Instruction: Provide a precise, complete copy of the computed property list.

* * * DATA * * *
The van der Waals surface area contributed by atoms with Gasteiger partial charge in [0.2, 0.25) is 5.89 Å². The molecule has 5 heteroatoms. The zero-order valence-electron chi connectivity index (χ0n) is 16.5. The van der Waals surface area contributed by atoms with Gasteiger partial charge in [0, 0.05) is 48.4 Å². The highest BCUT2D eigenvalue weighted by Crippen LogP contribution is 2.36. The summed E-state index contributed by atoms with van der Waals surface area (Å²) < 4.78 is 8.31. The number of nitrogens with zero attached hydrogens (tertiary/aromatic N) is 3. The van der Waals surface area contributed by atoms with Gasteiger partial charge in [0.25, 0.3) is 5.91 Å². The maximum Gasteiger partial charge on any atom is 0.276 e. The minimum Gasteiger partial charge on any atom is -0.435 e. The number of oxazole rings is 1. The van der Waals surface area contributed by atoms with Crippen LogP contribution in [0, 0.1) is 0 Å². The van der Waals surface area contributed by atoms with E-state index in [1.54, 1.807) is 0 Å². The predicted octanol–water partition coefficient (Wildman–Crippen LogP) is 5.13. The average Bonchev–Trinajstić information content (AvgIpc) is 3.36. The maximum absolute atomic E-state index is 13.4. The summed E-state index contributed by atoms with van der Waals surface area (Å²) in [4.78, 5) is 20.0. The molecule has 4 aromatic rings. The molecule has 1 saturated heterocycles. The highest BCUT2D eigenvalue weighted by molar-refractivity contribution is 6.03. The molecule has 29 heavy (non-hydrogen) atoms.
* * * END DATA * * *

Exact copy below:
The van der Waals surface area contributed by atoms with Gasteiger partial charge in [0.2, 0.25) is 5.89 Å². The molecule has 5 heteroatoms. The zero-order valence-electron chi connectivity index (χ0n) is 16.5. The van der Waals surface area contributed by atoms with Gasteiger partial charge in [0, 0.05) is 48.4 Å². The highest BCUT2D eigenvalue weighted by Crippen LogP contribution is 2.36. The summed E-state index contributed by atoms with van der Waals surface area (Å²) < 4.78 is 8.31. The number of nitrogens with zero attached hydrogens (tertiary/aromatic N) is 3. The van der Waals surface area contributed by atoms with Gasteiger partial charge in [0.25, 0.3) is 5.91 Å². The maximum Gasteiger partial charge on any atom is 0.276 e. The minimum Gasteiger partial charge on any atom is -0.435 e. The number of oxazole rings is 1. The van der Waals surface area contributed by atoms with Crippen LogP contribution in [0, 0.1) is 0 Å². The van der Waals surface area contributed by atoms with E-state index in [1.54, 1.807) is 0 Å². The predicted octanol–water partition coefficient (Wildman–Crippen LogP) is 5.13. The average Bonchev–Trinajstić information content (AvgIpc) is 3.36. The maximum absolute atomic E-state index is 13.4. The summed E-state index contributed by atoms with van der Waals surface area (Å²) in [4.78, 5) is 20.0. The molecule has 4 aromatic rings. The molecule has 1 saturated heterocycles. The highest BCUT2D eigenvalue weighted by molar-refractivity contribution is 6.03. The molecule has 29 heavy (non-hydrogen) atoms.